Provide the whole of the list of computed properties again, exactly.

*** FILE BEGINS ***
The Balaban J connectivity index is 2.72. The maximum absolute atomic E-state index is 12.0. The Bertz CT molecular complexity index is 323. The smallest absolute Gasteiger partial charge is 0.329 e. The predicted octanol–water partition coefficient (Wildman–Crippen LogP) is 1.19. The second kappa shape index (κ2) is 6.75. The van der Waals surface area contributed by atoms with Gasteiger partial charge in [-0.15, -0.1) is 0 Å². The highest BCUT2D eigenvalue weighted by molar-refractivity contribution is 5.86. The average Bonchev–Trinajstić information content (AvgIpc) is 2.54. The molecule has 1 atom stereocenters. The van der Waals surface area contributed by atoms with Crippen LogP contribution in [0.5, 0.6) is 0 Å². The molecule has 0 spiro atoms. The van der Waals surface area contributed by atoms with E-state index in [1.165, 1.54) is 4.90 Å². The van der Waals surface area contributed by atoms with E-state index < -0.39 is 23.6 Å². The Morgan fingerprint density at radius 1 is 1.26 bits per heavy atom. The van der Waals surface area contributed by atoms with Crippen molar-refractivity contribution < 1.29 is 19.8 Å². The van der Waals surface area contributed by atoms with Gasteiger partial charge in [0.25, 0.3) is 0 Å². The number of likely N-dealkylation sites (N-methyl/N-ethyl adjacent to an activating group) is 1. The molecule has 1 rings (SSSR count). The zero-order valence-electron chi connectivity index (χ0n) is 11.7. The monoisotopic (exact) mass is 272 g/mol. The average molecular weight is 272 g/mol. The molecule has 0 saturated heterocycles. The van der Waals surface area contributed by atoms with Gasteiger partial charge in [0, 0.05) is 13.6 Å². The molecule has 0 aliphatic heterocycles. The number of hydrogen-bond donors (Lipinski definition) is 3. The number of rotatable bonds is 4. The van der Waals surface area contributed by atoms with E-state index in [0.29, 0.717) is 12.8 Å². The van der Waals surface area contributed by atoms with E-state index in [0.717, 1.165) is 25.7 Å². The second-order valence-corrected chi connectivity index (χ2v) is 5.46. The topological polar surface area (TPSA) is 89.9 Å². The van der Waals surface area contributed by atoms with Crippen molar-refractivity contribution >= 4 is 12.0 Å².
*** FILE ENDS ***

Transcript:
The Balaban J connectivity index is 2.72. The maximum absolute atomic E-state index is 12.0. The Bertz CT molecular complexity index is 323. The smallest absolute Gasteiger partial charge is 0.329 e. The predicted octanol–water partition coefficient (Wildman–Crippen LogP) is 1.19. The second kappa shape index (κ2) is 6.75. The van der Waals surface area contributed by atoms with Gasteiger partial charge in [-0.15, -0.1) is 0 Å². The highest BCUT2D eigenvalue weighted by molar-refractivity contribution is 5.86. The average Bonchev–Trinajstić information content (AvgIpc) is 2.54. The molecule has 1 atom stereocenters. The van der Waals surface area contributed by atoms with Crippen LogP contribution in [0.5, 0.6) is 0 Å². The molecule has 0 spiro atoms. The van der Waals surface area contributed by atoms with E-state index in [1.165, 1.54) is 4.90 Å². The van der Waals surface area contributed by atoms with E-state index < -0.39 is 23.6 Å². The Morgan fingerprint density at radius 1 is 1.26 bits per heavy atom. The van der Waals surface area contributed by atoms with Crippen molar-refractivity contribution < 1.29 is 19.8 Å². The van der Waals surface area contributed by atoms with Gasteiger partial charge in [0.25, 0.3) is 0 Å². The number of likely N-dealkylation sites (N-methyl/N-ethyl adjacent to an activating group) is 1. The molecule has 1 rings (SSSR count). The zero-order valence-electron chi connectivity index (χ0n) is 11.7. The monoisotopic (exact) mass is 272 g/mol. The average molecular weight is 272 g/mol. The molecule has 0 saturated heterocycles. The van der Waals surface area contributed by atoms with Gasteiger partial charge in [0, 0.05) is 13.6 Å². The molecule has 0 aliphatic heterocycles. The number of hydrogen-bond donors (Lipinski definition) is 3. The number of rotatable bonds is 4. The van der Waals surface area contributed by atoms with E-state index in [0.29, 0.717) is 12.8 Å². The van der Waals surface area contributed by atoms with E-state index in [0.717, 1.165) is 25.7 Å². The second-order valence-corrected chi connectivity index (χ2v) is 5.46. The topological polar surface area (TPSA) is 89.9 Å². The van der Waals surface area contributed by atoms with Crippen molar-refractivity contribution >= 4 is 12.0 Å².